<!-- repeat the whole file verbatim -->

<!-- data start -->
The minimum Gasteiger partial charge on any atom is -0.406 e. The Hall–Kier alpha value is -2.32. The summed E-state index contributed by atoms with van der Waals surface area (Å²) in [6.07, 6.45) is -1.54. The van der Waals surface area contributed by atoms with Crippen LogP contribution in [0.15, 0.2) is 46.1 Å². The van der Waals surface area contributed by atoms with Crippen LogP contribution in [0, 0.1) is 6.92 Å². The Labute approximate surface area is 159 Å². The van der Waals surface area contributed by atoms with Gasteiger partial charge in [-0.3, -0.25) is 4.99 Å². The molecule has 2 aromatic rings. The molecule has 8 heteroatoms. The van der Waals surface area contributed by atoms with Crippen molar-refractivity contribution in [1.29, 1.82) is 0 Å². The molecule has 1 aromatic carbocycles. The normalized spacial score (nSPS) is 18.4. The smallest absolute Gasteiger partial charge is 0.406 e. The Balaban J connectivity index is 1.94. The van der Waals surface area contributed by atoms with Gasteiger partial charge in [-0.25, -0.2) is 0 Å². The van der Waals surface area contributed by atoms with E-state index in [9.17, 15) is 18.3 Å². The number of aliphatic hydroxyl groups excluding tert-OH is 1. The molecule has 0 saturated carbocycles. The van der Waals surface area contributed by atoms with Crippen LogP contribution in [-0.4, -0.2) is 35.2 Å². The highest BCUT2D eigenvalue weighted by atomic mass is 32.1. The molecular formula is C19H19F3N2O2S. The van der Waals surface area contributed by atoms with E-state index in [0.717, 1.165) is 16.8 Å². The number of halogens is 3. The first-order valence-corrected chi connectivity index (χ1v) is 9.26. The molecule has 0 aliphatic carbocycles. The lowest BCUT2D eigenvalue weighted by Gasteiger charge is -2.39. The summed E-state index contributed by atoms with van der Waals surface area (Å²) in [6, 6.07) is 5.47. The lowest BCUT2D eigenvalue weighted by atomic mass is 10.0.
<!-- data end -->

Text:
The minimum Gasteiger partial charge on any atom is -0.406 e. The Hall–Kier alpha value is -2.32. The summed E-state index contributed by atoms with van der Waals surface area (Å²) in [6.07, 6.45) is -1.54. The van der Waals surface area contributed by atoms with Crippen LogP contribution in [0.15, 0.2) is 46.1 Å². The van der Waals surface area contributed by atoms with Crippen LogP contribution in [0, 0.1) is 6.92 Å². The Labute approximate surface area is 159 Å². The van der Waals surface area contributed by atoms with Gasteiger partial charge in [-0.3, -0.25) is 4.99 Å². The molecule has 2 aromatic rings. The molecule has 8 heteroatoms. The van der Waals surface area contributed by atoms with Crippen molar-refractivity contribution in [1.29, 1.82) is 0 Å². The molecule has 1 aromatic carbocycles. The normalized spacial score (nSPS) is 18.4. The smallest absolute Gasteiger partial charge is 0.406 e. The Balaban J connectivity index is 1.94. The van der Waals surface area contributed by atoms with Gasteiger partial charge in [-0.25, -0.2) is 0 Å². The van der Waals surface area contributed by atoms with E-state index in [9.17, 15) is 18.3 Å². The number of aliphatic hydroxyl groups excluding tert-OH is 1. The molecule has 0 saturated carbocycles. The van der Waals surface area contributed by atoms with Crippen LogP contribution in [-0.4, -0.2) is 35.2 Å². The highest BCUT2D eigenvalue weighted by atomic mass is 32.1. The molecular formula is C19H19F3N2O2S. The van der Waals surface area contributed by atoms with E-state index in [0.717, 1.165) is 16.8 Å². The number of halogens is 3. The first-order valence-corrected chi connectivity index (χ1v) is 9.26. The molecule has 0 aliphatic carbocycles. The lowest BCUT2D eigenvalue weighted by Gasteiger charge is -2.39. The summed E-state index contributed by atoms with van der Waals surface area (Å²) in [6, 6.07) is 5.47. The lowest BCUT2D eigenvalue weighted by atomic mass is 10.0.